The Records Management and Preservation Board (RMPB) has awarded $330,480 in grants to 17 West Virginia county commissions through the County Records Management and Preservation Grants program. The grants, which range from $7,230 to $53,000, are for projects that will introduce improved management and storage conditions for the counties’ official public records. The projects will be conducted during the fiscal year July 2005 through June 2006.
The RMPB encouraged grant applicants to address three criteria: remove non-record and accumulations of records having reached or exceeded required retention periods; provide proper and improved storage of permanent or long-term records; and conduct a total records inventory and condition assessment, and develop a master records management plan. A complete list of grant recipients is attached.
The County Records Management and Preservation Grants program receives its funding from records filing fees collected by county clerks. The funds serve as monetary incentives to equip county officials to improve conditions for the preservation of their public records.
The RMPB was created by the West Virginia Legislature in 2000 to develop uniform county records management programs. Its primary focus is to establish guidelines and provide technical assistance to address the needs of the records of county governments through a uniform records management system, and to further encourage adoption of these goals through the county records grant program.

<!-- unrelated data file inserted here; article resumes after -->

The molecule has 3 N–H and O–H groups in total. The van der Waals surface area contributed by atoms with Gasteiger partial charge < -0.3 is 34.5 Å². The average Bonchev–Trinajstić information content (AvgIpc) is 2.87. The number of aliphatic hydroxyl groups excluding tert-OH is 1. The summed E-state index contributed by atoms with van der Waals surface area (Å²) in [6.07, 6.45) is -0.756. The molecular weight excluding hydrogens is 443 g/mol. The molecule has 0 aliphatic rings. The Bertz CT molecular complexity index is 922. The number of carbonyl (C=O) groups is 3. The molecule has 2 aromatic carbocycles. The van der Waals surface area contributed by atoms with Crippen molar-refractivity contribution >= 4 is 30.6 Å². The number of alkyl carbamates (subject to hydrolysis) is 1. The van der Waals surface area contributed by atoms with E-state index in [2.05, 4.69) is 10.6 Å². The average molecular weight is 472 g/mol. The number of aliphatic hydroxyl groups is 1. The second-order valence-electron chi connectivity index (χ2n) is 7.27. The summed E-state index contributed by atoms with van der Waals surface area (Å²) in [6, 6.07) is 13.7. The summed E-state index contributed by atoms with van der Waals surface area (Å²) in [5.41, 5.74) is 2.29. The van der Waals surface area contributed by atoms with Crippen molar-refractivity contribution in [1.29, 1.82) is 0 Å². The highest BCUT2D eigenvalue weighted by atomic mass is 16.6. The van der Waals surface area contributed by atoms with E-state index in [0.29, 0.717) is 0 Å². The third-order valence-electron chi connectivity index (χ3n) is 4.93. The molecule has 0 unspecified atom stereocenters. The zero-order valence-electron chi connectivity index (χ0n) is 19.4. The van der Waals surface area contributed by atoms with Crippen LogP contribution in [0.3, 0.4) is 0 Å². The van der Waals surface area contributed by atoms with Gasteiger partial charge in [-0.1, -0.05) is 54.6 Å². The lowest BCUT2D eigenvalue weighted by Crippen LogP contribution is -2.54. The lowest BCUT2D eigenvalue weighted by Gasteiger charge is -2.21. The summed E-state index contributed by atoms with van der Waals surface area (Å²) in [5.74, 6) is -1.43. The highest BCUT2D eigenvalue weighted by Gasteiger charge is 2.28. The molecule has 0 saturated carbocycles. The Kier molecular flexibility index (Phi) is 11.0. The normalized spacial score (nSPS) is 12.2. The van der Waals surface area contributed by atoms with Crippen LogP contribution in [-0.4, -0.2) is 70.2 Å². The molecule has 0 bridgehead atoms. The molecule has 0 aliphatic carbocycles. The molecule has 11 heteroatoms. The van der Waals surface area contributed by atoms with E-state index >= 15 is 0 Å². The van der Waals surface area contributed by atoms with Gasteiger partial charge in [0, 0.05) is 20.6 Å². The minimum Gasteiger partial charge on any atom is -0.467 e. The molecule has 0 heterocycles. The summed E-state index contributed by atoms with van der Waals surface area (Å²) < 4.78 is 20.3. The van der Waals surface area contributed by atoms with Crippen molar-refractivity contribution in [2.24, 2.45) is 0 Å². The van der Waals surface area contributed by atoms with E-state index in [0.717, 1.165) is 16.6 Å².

The RMPB also funded a statewide survey of county government records and conditions in 2002-03, issued a county records manual in 2003 and sponsors records management workshops for county officials.
For more information about the RMPB annual grant program, contact Fredrick H. Armstrong, director of archives and history, by phone at (304) 558-0230, ext. 164, by e-mail at firstname.lastname@example.org, or by mail at Records Management and Preservation Board, WVDCH, The Cultural Center, 1900 Kanawha Boulevard, East, Charleston, WV 25305-0300. Information can also be accessed on the Division’s website at www.wvculture.org/history/rmpb/rmbp.html.
The West Virginia Division of Culture and History, an agency of the West Virginia Department of Education and the Arts, brings together the state’s past, present and future through programs and services in the areas of archives and history, the arts, historic preservation and museums. Visit the Division’s website at www.wvculture.org for more information about programs of the Division. The Division of Culture and History is an Equal Opportunity/Affirmative Action Employer.
RMPB Grant Recipients 2005-06
Counties that were second-time recipients (*), or received awards in excess of $10,000, provided a minimum of 10 percent cash match as well as in-kind contributions.
Barbour County Commission, $10,000 to inventory and assess records conditions and storage and to develop county records management plan with the assistance of a certified records consultant.
*Boone County Commission, $53,000 to continue part-time position to inventory and process records for proper storage and management, and to provide storage units and system for Prosecuting Attorney’s Office, and Foster Record Room shelving and environmental equipment.